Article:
Since the Lord’s Prayer is that of his people in the “end-
time,” this “our” also expresses the certitude of our hope in God’s
ultimate promise: in the new Jerusalem he will say to the victor, “I
will be his God and he shall be my son.”
When we pray to “our” Father, we personally address the
Father of our Lord Jesus Christ. By doing so we do not divide the
Godhead, since the Father is its “source and origin,” but rather
confess that the Son is eternally begotten by him and the Holy Spirit
proceeds fromhim. We are not confusing the persons, for we confess
that our communion is with the Father and his Son, Jesus Christ, in
their one Holy Spirit. The
is consubstantial and indivis
ible. When we pray to the Father, we adore and glorify him together
with the Son and the Holy Spirit.
Grammatically, “our” qualifies a reality common to more
than one person. There is only one God, and he is recognized as
Father by those who, through faith in his only Son, are reborn of
him by water and the Spirit.
is this new communion
of God and men. United with the only Son, who has become “the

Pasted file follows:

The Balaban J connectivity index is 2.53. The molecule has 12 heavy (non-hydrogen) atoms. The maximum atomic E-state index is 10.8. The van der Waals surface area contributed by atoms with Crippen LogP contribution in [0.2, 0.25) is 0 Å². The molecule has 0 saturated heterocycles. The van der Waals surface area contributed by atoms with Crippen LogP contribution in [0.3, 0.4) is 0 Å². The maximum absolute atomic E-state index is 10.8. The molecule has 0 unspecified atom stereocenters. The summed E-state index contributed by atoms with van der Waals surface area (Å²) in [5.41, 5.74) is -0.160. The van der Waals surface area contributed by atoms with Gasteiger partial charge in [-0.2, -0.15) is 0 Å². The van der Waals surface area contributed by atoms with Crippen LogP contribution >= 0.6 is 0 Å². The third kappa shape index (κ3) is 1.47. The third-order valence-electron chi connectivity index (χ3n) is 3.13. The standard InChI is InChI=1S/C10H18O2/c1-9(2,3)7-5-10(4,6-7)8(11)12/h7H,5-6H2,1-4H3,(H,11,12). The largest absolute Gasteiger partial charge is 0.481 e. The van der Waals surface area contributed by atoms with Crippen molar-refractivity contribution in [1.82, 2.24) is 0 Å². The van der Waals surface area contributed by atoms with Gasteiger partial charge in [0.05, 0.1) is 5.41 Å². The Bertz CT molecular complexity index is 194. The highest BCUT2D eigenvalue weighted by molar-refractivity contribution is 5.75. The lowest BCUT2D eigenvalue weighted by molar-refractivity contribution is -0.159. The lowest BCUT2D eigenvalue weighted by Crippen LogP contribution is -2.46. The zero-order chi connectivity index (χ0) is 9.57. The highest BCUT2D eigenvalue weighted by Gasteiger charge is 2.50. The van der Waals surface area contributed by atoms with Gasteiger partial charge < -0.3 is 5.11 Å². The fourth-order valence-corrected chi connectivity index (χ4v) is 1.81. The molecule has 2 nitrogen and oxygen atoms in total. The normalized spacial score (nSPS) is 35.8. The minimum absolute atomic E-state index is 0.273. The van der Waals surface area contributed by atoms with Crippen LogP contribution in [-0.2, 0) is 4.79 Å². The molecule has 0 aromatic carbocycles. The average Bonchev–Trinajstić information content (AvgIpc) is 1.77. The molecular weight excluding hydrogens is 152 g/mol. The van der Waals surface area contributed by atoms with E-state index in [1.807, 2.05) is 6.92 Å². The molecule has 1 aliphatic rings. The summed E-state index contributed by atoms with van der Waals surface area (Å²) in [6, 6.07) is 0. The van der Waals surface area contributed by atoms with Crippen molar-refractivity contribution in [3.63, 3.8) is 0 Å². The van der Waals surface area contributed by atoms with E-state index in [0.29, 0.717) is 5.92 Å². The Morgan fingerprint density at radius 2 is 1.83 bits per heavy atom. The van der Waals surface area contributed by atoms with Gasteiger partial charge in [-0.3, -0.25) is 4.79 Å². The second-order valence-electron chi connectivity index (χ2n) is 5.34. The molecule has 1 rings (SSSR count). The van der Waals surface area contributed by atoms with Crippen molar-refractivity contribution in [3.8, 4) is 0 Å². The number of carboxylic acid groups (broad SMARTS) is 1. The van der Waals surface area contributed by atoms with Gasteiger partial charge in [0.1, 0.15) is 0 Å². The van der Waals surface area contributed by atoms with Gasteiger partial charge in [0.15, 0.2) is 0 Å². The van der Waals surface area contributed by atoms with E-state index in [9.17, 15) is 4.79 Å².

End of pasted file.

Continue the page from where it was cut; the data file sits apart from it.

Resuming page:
firstborn among many brethren,” she is in communion with one
and the same Father in one and the same Holy Spirit.
“our” Father, each of the baptized is praying in this communion:
“The company of those who believed were of one heart and
For this reason, in spite of the divisions among Christians,
this prayer to “our” Father remains our common patrimony and
an urgent summons for all the baptized. In communion by faith in
Christ and by Baptism, they ought to join in Jesus’ prayer for the
unity of his disciples.
Finally, if we pray the Our Father sincerely, we leave
individualism behind, because the love that we receive frees us
from it. The “our” at the beginning of the Lord’s Prayer, like the
“us” of the last four petitions, excludes no one. If we are to say it
truthfully, our divisions and oppositions have to be overcome.